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Other people’s moccasins
July 25, 2011
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by Ivan Raconteur

Upon returning from a recent vacation Up North, I, along with many of my neighbors, experienced an extended power outage on one of the hottest days of the year.

For me, one of the highlights of this ordeal was covering a school board meeting.

The school was also experiencing a power outage, which meant the only light came from a window, and there was no ventilation.

Entering the school media center, I had the sensation that I was spending a quiet evening with those crazy young Jewish lads, Shadrach, Mesach, and Abednego, in their favorite hangout.

I must confess I found it a bit uncomfortable.

I spent most of the time mopping my brow with a large red and white cotton bandana. My concentration may have been a trifle less sharp than usual, and the meeting seemed to drone on forever.

I have been hot before. My Finnish forebearers taught me from a young age to appreciate the benefits of a good sauna, but we generally took our saunas naked, not fully dressed, and I never had to take notes.

We also had the benefit of jumping into a snowbank, lake, or river after our saunas, rather than going back out into more heat.

When I returned to the bachelor pad, things weren’t much better. It was a few degrees cooler, and I was able to dress a bit more casually, but it was still plenty warm.

Since there was no electricity, my options were limited. I spent the rest of the evening lying sprawled out on the rack like a beached leviathan reading a book with the aid of the head lamp from my camping kit.

The power outage lasted less than 10 hours (although it seemed a lot longer), and we were back in business just after 2 a.m. Then, the refreshing breeze from the air conditioner made it possible to get at least a few hours of decent sleep.

This power outage was a bother and an inconvenience, but it was very minor in the grand scheme of things. I lost some food and some sleep, but nothing more.

The incident prompted a couple of observations.

First, it made me realize how soft I have become.

I spent the first half of my life without any air conditioning at home or in any of my vehicles. It never bothered me because that was what we were used to.

Now, I am much less tolerant of extremes in temperature.

I think many of us rely more on artificial means of keeping ourselves comfortable these days. That is not to say that this is good or bad, it is just the way things are.

The other realization that was provoked by this little adventure is that there are a whole lot of people in the world who are worse off than we are.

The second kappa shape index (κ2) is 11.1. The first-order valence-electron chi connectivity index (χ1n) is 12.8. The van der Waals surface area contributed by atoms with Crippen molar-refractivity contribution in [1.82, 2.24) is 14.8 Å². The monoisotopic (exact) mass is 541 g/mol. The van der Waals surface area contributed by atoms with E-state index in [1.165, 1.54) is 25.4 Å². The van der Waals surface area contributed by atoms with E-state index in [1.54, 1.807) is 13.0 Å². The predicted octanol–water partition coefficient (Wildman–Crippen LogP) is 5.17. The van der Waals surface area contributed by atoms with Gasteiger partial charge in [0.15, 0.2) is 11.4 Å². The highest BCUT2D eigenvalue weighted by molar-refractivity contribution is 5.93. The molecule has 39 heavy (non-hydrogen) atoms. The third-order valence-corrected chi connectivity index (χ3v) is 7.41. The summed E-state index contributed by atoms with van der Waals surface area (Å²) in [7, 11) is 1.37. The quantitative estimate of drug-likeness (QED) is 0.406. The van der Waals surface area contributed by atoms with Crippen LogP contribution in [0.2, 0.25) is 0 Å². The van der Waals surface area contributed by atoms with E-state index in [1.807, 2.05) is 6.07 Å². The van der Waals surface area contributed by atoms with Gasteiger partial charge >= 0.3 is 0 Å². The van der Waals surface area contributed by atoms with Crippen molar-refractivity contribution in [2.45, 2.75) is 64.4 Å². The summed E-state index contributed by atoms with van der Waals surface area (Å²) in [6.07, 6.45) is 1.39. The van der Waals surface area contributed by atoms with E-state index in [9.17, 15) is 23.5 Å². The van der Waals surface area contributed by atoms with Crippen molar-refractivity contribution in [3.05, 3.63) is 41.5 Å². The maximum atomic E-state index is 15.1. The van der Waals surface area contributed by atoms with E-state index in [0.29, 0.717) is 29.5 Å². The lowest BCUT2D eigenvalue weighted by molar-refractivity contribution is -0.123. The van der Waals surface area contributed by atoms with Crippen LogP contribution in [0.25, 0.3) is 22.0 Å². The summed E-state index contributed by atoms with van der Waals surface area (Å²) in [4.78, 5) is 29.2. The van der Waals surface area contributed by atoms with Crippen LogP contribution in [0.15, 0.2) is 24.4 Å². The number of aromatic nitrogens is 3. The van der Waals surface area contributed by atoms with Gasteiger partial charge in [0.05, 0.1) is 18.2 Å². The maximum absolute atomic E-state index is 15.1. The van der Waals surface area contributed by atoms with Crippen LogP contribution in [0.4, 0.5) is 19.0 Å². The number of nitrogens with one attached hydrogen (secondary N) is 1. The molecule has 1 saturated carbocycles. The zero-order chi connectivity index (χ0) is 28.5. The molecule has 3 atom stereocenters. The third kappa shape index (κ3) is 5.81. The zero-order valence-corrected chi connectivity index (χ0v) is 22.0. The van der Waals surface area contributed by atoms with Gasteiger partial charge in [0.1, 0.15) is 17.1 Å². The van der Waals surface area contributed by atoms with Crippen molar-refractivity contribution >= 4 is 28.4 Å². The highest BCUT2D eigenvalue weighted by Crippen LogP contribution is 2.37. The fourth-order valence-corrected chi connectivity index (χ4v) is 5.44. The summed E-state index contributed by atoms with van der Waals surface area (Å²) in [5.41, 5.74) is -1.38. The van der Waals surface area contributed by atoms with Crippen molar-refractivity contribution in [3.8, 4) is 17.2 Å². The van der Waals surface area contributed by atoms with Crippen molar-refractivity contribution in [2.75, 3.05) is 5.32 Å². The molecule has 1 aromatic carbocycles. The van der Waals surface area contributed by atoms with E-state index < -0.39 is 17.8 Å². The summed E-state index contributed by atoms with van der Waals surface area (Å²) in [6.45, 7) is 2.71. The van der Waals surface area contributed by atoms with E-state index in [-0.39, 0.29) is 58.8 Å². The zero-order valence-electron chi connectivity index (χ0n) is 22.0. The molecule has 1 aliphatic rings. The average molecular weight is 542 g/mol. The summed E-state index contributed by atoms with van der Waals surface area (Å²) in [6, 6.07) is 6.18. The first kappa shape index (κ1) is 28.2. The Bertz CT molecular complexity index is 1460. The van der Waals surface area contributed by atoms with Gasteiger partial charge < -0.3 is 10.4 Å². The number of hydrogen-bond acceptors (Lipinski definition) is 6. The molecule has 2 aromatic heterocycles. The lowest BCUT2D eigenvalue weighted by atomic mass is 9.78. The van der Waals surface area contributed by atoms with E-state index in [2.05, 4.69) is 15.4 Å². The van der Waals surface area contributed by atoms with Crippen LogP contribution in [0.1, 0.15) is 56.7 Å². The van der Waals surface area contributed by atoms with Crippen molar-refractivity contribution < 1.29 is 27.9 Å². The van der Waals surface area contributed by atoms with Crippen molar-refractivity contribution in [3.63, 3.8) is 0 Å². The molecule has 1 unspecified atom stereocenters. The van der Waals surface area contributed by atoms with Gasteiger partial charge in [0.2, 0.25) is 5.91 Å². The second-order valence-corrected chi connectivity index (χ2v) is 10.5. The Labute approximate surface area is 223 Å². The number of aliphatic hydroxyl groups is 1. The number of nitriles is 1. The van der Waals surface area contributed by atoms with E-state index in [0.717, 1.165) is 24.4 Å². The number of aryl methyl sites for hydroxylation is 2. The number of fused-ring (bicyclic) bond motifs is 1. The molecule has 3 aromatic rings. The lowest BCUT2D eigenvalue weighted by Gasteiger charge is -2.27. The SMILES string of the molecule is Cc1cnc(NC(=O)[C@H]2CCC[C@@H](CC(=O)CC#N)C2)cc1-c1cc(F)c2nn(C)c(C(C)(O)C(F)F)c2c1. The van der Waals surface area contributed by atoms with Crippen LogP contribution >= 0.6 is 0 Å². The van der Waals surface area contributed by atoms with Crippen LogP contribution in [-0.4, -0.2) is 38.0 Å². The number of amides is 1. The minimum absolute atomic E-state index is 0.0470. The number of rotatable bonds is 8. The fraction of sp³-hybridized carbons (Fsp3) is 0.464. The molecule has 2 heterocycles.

The victims of Hurricane Katrina and other natural disasters have to put up with this kind of discomfort and more, not just for hours, but for days or even weeks.

Instead of losing an icebox full of groceries, some people lose everything they own.

There are other people who may never enjoy the luxury of air conditioning or many of the other things we take for granted.

It is easy for us to feel sorry for ourselves when we are confronted by minor inconveniences, and to become frustrated by trivial irritations.

I am thankful, in an odd sort of way, for that power outage. I am thankful because it reminded me just how lucky I am.

It is much easier to look on the bright side when one has had a glimpse of the dark side.

I suspect I would be even more of a cantankerous devil than I am now if I was exposed to serious discomfort on a daily basis, and I am thankful that I don’t have to find out. I’m pretty sure those who have to put up with me on a regular basis are glad about that, too.

Life is full of these little opportunities for learning and introspection. One does not intend to get all philosophical, but it does seem like it would be a good idea to take advantage of these opportunities when we can.

One wouldn’t want to give up complaining altogether, since this is one of our chief joys in life, but perhaps there is room for compromise.

Perhaps instead of focusing on how our minor misfortunes interrupt our days, we might take a moment to think of the very old or very poor who put up with extreme heat in the summer, bitter cold in the winter, and shortages of food, medication and other important things throughout the year.

Instead of moaning about our own inconveniences, we might consider those who are locked in a daily struggle to survive.

We may not be able to solve all the world’s problems, but maybe if we spend less time whinging about our own problems and take a moment now and then to look at things from someone else’s perspective, that alone will help to make the world a better place.

The Native Americans used to say that walking a mile in the other guy’s moccasins can do wonders when it comes to improving our understanding. It might be wise to do more walking in strange moccasins and less worrying about buying the latest and greatest shoes for ourselves.

On the other hand, it is possible that the recent wave of heat and humidity cooked my brain, and none of this makes any sense at all. One can never be sure.


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